Arlington Court residents gather on a wintry midweek evening in February. Carter Zerbe (from left) chats with Gary Rider, while Claudette Hudson-Rider, Colleen Anderson and Laura Lou Harbert talk in the townhouse of hosts Shawn Means and Amy McLaughlin.
Shawn Means and Amy McLaughlin welcome guests to their townhouse. McLaughlin purchased and lived in the townhouse before she met Means. He quickly joined McLaughlin in her appreciation of Arlington Court and its residents.
CHARLESTON, W.Va. -- When builders broke ground on the Arlington Court apartment building 100 years ago, another construction project garnered more newsprint. Luna Park, an amusement park on Charleston's West Side, opened in 1913 with much fanfare.The park is long gone, but Arlington Court, which stretches between Lee and Quarrier streets on the East End, not only remains standing, but also houses a vibrant community of residents.The residents share more than an address. Most are friends, or at least acquaintances -- they don't have much choice in the 22 attached units, which all feature front porches that sit in close proximity to each other and to the walkway that divides the diminutive, individually tended plots.In warm weather, the courtyard is dotted with neighbors chatting informally or gathered for several scheduled celebrations such as a summer cookout or an Oktoberfest.
Forced outdoors during the winter months to walk their dogs, some hardy souls still visit, but Shawn Means and Amy McLaughlin make sure everyone has a chance to visit weekly in February. They host Hibernal Humpday Happy Hour on Wednesdays, brightening one of the year's most dreary months.Friends and neighbors brave the cold, bearing snacks and perhaps a bottle of wine. They share a libation and a bite as they catch up on news.The Wednesday events became so popular that the residents recently decided to hold them year-round, rotating hosting duties. "We have every spot covered through the end of the year," McLaughlin said.It's hard to say if the original residents were a sociable crowd. They were largely professionals, according to Means, who has researched the court's history and created an Arlington Court Community page on Facebook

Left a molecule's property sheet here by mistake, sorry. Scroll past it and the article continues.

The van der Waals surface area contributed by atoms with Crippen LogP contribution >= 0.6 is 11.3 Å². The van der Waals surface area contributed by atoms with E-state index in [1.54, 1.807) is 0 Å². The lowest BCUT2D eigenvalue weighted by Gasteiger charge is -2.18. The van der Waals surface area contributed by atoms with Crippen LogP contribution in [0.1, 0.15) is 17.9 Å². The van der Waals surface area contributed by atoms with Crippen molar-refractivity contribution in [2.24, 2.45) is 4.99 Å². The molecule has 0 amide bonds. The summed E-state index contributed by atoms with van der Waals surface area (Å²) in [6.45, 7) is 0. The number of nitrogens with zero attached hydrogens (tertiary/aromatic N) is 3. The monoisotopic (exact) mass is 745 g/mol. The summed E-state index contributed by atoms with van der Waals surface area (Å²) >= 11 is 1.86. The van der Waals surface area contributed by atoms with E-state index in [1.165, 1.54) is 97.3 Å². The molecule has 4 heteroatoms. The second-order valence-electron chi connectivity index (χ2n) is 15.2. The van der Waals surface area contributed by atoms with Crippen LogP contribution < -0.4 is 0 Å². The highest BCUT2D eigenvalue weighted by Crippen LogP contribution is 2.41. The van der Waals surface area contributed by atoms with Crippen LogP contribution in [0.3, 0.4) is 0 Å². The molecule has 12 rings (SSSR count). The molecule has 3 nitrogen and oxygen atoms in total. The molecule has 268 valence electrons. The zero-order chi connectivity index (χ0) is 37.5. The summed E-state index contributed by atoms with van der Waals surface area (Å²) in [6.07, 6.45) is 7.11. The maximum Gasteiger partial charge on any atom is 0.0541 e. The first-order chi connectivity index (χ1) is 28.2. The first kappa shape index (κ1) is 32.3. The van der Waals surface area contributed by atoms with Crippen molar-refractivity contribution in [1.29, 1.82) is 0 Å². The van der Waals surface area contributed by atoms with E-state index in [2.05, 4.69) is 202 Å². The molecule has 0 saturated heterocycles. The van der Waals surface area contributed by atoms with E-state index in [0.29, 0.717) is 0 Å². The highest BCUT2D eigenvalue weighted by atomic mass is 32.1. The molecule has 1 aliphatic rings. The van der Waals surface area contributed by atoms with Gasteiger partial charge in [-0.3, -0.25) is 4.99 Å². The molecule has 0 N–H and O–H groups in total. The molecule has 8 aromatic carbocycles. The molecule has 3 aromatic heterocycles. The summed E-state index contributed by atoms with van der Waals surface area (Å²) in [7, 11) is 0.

.The oldest resident record Means found was the 1914 Polk City Directory in which residents' occupations are listed as clothiers, a tailor, lawyers, statehouse employees, a dentist and live-in domestics.The units are nearly identical in size, except for the four on the ends, which are larger. Some townhouses were occupied by just a few people, while the directory listed others as two families sharing the 2,000-square-foot, three-bedroom places."They were built during a time of great expansion in Charleston. They needed housing," Means said. Maple Court, a similar row of townhouses in the next block, was constructed at about the same time."From the references we find in the society pages, we know they were part of that culture," said Means of the residents' social status. He found newspaper accounts, mostly on the society pages, of residents' weddings, parties, honors and even hospital stays.A June 30, 1929, story reads, "Miss Peggy George entertained Wednesday night with a delightful party held at the YWCA preceded by dancing and a slumber party at her home No 15 Arlington Court. A breakfast was served to the small guests. A pink and white color scheme was used with roses and sweet peas in the center of the table."The scene probably changed during the Depression, a time from which Means said he found many notices seeking boarders from residents whose fortunes had changed. A more prosperous time reigned after World War II.The standards slipped in the late 1960s and 1970s, when absentee landlords didn't keep up with repairs and maintenance. "The place was old and attracted sort of sketchy people. There was reputed drug activity," Means said.